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4Thus he has given us, through these things, his precious and very great promises, so that through them you may escape from the corruption that is in the world because of lust, and may become participants of the divine nature.

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4. Whereby, &c.—By His glory and virtue: His glory making the "promises" to be exceeding great; His virtue making them "precious" [Bengel]. Precious promises are the object of precious faith.

given—The promises themselves are a gift: for God's promises are as sure as if they were fulfilled.

by thesepromises. They are the object of faith, and even now have a sanctifying effect on the believer, assimilating him to God. Still more so, when they shall be fulfilled.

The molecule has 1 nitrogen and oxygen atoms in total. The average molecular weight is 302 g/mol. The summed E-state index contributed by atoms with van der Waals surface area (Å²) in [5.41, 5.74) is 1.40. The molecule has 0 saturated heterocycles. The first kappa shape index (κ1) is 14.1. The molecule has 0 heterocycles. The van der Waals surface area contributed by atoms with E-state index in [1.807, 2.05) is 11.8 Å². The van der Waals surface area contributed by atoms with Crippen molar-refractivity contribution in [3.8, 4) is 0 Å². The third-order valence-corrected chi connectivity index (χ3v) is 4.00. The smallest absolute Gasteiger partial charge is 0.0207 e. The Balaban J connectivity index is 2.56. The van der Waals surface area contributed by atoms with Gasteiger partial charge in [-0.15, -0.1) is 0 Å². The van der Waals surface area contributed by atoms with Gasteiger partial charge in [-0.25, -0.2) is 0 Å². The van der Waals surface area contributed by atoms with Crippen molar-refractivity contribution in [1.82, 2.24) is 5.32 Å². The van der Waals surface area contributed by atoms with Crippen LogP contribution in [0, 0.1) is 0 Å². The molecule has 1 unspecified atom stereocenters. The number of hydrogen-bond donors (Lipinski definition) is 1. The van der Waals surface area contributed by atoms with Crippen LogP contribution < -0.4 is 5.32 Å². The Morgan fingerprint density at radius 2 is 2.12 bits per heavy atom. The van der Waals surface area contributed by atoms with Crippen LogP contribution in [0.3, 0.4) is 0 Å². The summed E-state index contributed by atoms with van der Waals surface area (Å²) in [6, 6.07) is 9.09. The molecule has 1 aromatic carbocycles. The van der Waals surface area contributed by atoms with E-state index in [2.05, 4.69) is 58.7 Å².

might, &c.—Greek, "that ye MAY become partakers of the divine nature," even now in part; hereafter perfectly; 1Jo 3:2, "We shall be like Him."

the divine nature—not God's essence, but His holiness, including His "glory" and "virtue," 2Pe 1:3; the opposite to "corruption through lust." Sanctification is the imparting to us of God Himself by the Holy Spirit in the soul. We by faith partake also of the material nature of Jesus (Eph 5:30). The "divine power" enables us to be partakers of "the divine nature."

escaped the corruption—which involves in, and with itself, destruction at last of soul and body; on "escaped" as from a condemned cell, compare 2Pe 2:18-20; Ge 19:17; Col 1:13.

throughGreek, "in." "The corruption in the world" has its seat, not so much in the surrounding elements, as in the "lust" or concupiscence of men's hearts.




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